VC resignation accepted - Process of selecting new vice-chancellor begins

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By Staff Reporter in Guwahati
  • Published 22.05.08
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(From top)Governor Ajai Singh and Amarjyoti Choudhury

Guwahati, May 22: Raj Bhavan today brought the curtains down on the ongoing resignation impasse of Gauhati University vice-chancellor Amarjyoti Choudhury by accepting his resignation and setting in motion the process of selecting a new vice-chancellor.

The resignation was accepted after Governor Ajai Singh, who is the chancellor, held a meeting with the intellectuals and former vice-chancellors of various universities on the ongoing stalemate in the university in the wake of Choudhury’s resignation.

The governor’s secretary, S. Jaganathan, said the decision was taken after the meeting unanimously suggested that the resignation be accepted. Singh was said to have agreed and told the meeting that the process of looking for Choudhury’s replacement would begin soon. The governor had earlier appointed the head of chemistry department Okhil Kumar Medhi as acting vice-chancellor.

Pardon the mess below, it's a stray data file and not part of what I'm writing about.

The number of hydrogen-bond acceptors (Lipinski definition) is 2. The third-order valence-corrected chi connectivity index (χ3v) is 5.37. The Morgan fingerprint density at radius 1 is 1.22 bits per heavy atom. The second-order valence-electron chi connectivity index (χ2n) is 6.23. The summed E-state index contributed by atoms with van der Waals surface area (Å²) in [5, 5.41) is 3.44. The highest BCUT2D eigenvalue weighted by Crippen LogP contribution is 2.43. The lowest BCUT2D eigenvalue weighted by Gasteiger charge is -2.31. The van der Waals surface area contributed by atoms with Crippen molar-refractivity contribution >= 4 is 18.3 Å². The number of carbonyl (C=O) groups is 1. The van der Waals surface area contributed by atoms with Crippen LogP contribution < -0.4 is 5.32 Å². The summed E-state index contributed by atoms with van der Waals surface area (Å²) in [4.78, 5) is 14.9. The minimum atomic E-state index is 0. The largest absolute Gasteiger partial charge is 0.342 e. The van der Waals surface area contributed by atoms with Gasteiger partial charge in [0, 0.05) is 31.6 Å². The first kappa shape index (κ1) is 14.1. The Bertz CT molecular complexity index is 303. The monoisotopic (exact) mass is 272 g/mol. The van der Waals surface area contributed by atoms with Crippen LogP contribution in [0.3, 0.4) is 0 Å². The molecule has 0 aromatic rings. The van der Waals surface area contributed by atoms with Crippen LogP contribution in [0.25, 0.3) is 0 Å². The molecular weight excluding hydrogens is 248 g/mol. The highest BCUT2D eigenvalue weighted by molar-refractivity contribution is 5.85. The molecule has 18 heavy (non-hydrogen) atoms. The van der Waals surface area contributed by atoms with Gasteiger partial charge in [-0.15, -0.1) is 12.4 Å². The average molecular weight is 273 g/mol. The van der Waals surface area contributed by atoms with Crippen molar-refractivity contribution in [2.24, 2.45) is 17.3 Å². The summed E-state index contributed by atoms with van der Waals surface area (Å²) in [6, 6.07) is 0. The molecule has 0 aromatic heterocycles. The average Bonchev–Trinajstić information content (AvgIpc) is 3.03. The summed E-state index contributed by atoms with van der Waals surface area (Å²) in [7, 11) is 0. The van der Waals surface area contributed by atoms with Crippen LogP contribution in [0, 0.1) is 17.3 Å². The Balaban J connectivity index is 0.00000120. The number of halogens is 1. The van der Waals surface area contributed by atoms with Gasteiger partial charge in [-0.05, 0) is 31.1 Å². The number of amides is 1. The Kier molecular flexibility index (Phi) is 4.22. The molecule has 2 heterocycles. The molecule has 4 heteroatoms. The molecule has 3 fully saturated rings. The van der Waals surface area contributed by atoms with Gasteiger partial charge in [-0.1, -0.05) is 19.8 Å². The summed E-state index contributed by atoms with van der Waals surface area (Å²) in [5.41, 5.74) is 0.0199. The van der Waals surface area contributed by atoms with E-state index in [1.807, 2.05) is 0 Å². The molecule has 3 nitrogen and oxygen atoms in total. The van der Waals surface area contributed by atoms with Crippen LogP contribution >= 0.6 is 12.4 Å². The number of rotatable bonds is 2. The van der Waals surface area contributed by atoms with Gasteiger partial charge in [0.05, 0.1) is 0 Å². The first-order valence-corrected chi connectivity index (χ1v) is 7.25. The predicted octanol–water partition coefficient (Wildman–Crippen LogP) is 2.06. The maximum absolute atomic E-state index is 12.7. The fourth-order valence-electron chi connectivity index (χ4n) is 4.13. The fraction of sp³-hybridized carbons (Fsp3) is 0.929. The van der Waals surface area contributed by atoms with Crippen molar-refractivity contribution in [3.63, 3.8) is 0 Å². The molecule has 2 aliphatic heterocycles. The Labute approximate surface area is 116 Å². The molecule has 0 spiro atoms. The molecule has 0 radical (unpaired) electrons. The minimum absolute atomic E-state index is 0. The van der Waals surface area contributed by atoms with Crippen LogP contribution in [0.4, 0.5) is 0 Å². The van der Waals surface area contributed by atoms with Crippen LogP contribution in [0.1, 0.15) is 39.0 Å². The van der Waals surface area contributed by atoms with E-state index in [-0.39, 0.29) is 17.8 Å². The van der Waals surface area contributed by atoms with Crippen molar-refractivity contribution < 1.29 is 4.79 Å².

Raj Bhavan had been keeping its decision on accepting Choudhury’s resignation in abeyance. Choudhury had relinquished the vice-chancellor’s post on May 10.

Choudhury had cited three reasons, including non-release of the 10 per cent UGC arrears for the university teachers and officers for over a decade, the issue of contribution towards a corpus fund for pension schemes for the university employees since 1988 and approval of the state government for increasing the superannuation age from 62 years to 65 years as approved by the university executive council and in line with the decision of the University Grants Commission decision to enhance the retirement age of teachers of central university up to the age of 65.

Jaganathan said the process of appointment of a new vice-chancellor had begun with Raj Bhavan writing to Dispur for nomination of members for the three-member advisory committee to suggest names for the coveted post.

The meeting reportedly advised the governor to accept the resignation on two grounds. Since Choudhury had put in his papers once before, the meeting was of the view that he might not like to withdraw his resignation.

The outgoing vice-chancellor had also hinted earlier that he would not withdraw his resignation as it might dent his image.

Secondly, many in the meeting were also of the view that he was not as good an administrator as a scholar.